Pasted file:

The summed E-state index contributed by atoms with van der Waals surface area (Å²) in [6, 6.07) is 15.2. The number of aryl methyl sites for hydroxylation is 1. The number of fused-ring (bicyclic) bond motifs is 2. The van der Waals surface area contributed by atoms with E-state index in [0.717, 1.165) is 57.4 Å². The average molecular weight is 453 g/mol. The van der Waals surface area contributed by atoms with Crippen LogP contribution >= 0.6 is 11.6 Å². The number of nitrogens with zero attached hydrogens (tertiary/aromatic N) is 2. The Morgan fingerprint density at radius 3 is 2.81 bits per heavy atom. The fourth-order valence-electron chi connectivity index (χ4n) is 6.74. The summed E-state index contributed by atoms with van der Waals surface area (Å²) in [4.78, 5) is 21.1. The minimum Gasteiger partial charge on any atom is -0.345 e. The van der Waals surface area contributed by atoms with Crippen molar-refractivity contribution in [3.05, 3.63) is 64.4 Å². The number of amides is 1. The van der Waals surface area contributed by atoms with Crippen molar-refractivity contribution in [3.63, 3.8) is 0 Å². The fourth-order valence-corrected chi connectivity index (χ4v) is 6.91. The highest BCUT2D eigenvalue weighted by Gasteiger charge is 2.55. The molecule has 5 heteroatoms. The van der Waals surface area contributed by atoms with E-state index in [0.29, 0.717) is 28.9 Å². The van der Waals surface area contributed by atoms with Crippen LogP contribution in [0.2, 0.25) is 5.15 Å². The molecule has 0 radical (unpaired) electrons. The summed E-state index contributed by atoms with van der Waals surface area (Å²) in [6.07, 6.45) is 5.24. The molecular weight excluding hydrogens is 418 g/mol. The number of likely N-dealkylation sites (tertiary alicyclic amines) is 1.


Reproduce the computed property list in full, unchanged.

The summed E-state index contributed by atoms with van der Waals surface area (Å²) in [6, 6.07) is 15.2. The number of aryl methyl sites for hydroxylation is 1. The number of fused-ring (bicyclic) bond motifs is 2. The van der Waals surface area contributed by atoms with E-state index in [0.717, 1.165) is 57.4 Å². The average molecular weight is 453 g/mol. The van der Waals surface area contributed by atoms with Crippen LogP contribution >= 0.6 is 11.6 Å². The number of nitrogens with zero attached hydrogens (tertiary/aromatic N) is 2. The Morgan fingerprint density at radius 3 is 2.81 bits per heavy atom. The fourth-order valence-electron chi connectivity index (χ4n) is 6.74. The summed E-state index contributed by atoms with van der Waals surface area (Å²) in [4.78, 5) is 21.1. The minimum Gasteiger partial charge on any atom is -0.345 e. The van der Waals surface area contributed by atoms with Crippen molar-refractivity contribution in [3.05, 3.63) is 64.4 Å². The number of amides is 1. The van der Waals surface area contributed by atoms with Crippen molar-refractivity contribution in [3.63, 3.8) is 0 Å². The fourth-order valence-corrected chi connectivity index (χ4v) is 6.91. The highest BCUT2D eigenvalue weighted by Gasteiger charge is 2.55. The molecule has 5 heteroatoms. The van der Waals surface area contributed by atoms with E-state index in [0.29, 0.717) is 28.9 Å². The van der Waals surface area contributed by atoms with Crippen LogP contribution in [0.2, 0.25) is 5.15 Å². The molecule has 0 radical (unpaired) electrons. The summed E-state index contributed by atoms with van der Waals surface area (Å²) in [6.07, 6.45) is 5.24. The molecular weight excluding hydrogens is 418 g/mol. The number of likely N-dealkylation sites (tertiary alicyclic amines) is 1.